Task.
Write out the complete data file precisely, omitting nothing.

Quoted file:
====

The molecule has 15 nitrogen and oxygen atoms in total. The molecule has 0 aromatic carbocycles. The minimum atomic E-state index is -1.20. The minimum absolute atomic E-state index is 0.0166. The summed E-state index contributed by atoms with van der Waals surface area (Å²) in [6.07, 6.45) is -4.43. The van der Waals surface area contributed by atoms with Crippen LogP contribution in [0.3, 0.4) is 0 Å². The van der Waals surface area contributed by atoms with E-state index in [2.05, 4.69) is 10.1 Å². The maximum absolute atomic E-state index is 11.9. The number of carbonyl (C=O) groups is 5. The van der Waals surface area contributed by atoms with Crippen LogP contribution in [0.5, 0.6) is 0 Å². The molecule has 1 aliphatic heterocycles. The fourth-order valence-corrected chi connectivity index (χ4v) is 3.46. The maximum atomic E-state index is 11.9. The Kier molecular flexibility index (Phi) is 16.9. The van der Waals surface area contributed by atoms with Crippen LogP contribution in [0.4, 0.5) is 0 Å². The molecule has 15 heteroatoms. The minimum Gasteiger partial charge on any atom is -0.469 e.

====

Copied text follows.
The molecule has 15 nitrogen and oxygen atoms in total. The molecule has 0 aromatic carbocycles. The minimum atomic E-state index is -1.20. The minimum absolute atomic E-state index is 0.0166. The summed E-state index contributed by atoms with van der Waals surface area (Å²) in [6.07, 6.45) is -4.43. The van der Waals surface area contributed by atoms with Crippen LogP contribution in [0.3, 0.4) is 0 Å². The van der Waals surface area contributed by atoms with E-state index in [2.05, 4.69) is 10.1 Å². The maximum absolute atomic E-state index is 11.9. The number of carbonyl (C=O) groups is 5. The van der Waals surface area contributed by atoms with Crippen LogP contribution in [0.5, 0.6) is 0 Å². The molecule has 1 aliphatic heterocycles. The fourth-order valence-corrected chi connectivity index (χ4v) is 3.46. The maximum atomic E-state index is 11.9. The Kier molecular flexibility index (Phi) is 16.9. The van der Waals surface area contributed by atoms with Crippen LogP contribution in [0.4, 0.5) is 0 Å². The molecule has 15 heteroatoms. The minimum Gasteiger partial charge on any atom is -0.469 e.